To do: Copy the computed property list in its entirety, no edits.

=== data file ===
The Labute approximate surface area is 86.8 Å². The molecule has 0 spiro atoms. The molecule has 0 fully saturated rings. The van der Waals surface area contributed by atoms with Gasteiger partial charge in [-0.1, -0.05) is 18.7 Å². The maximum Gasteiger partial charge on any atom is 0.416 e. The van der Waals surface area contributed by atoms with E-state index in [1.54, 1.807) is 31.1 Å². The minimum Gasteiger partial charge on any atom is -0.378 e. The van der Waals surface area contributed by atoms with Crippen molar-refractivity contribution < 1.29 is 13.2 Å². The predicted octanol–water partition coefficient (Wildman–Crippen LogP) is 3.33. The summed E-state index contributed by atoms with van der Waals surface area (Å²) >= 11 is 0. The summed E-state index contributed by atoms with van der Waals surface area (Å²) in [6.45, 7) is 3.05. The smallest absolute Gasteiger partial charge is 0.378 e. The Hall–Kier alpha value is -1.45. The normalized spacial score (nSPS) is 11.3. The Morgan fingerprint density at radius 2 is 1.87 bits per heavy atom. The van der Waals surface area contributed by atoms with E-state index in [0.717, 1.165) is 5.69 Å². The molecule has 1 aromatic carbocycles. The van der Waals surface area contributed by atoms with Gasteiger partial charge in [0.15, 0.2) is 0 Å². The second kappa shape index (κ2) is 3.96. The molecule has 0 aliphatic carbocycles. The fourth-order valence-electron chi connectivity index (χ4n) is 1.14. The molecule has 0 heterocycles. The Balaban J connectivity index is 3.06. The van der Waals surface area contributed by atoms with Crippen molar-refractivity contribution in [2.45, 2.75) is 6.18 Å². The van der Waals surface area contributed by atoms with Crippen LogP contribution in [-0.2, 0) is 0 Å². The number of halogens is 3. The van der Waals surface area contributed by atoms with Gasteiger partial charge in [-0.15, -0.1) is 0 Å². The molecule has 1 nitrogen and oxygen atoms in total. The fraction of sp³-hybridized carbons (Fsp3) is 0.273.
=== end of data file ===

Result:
The Labute approximate surface area is 86.8 Å². The molecule has 0 spiro atoms. The molecule has 0 fully saturated rings. The van der Waals surface area contributed by atoms with Gasteiger partial charge in [-0.1, -0.05) is 18.7 Å². The maximum Gasteiger partial charge on any atom is 0.416 e. The van der Waals surface area contributed by atoms with E-state index in [1.54, 1.807) is 31.1 Å². The minimum Gasteiger partial charge on any atom is -0.378 e. The van der Waals surface area contributed by atoms with Crippen molar-refractivity contribution < 1.29 is 13.2 Å². The predicted octanol–water partition coefficient (Wildman–Crippen LogP) is 3.33. The summed E-state index contributed by atoms with van der Waals surface area (Å²) >= 11 is 0. The summed E-state index contributed by atoms with van der Waals surface area (Å²) in [6.45, 7) is 3.05. The smallest absolute Gasteiger partial charge is 0.378 e. The Hall–Kier alpha value is -1.45. The normalized spacial score (nSPS) is 11.3. The Morgan fingerprint density at radius 2 is 1.87 bits per heavy atom. The van der Waals surface area contributed by atoms with E-state index in [0.717, 1.165) is 5.69 Å². The molecule has 1 aromatic carbocycles. The van der Waals surface area contributed by atoms with Gasteiger partial charge in [0.15, 0.2) is 0 Å². The second kappa shape index (κ2) is 3.96. The molecule has 0 aliphatic carbocycles. The fourth-order valence-electron chi connectivity index (χ4n) is 1.14. The molecule has 0 heterocycles. The Balaban J connectivity index is 3.06. The van der Waals surface area contributed by atoms with Crippen molar-refractivity contribution in [2.45, 2.75) is 6.18 Å². The van der Waals surface area contributed by atoms with Crippen LogP contribution in [-0.2, 0) is 0 Å². The number of halogens is 3. The van der Waals surface area contributed by atoms with Gasteiger partial charge in [-0.15, -0.1) is 0 Å². The molecule has 1 nitrogen and oxygen atoms in total. The fraction of sp³-hybridized carbons (Fsp3) is 0.273.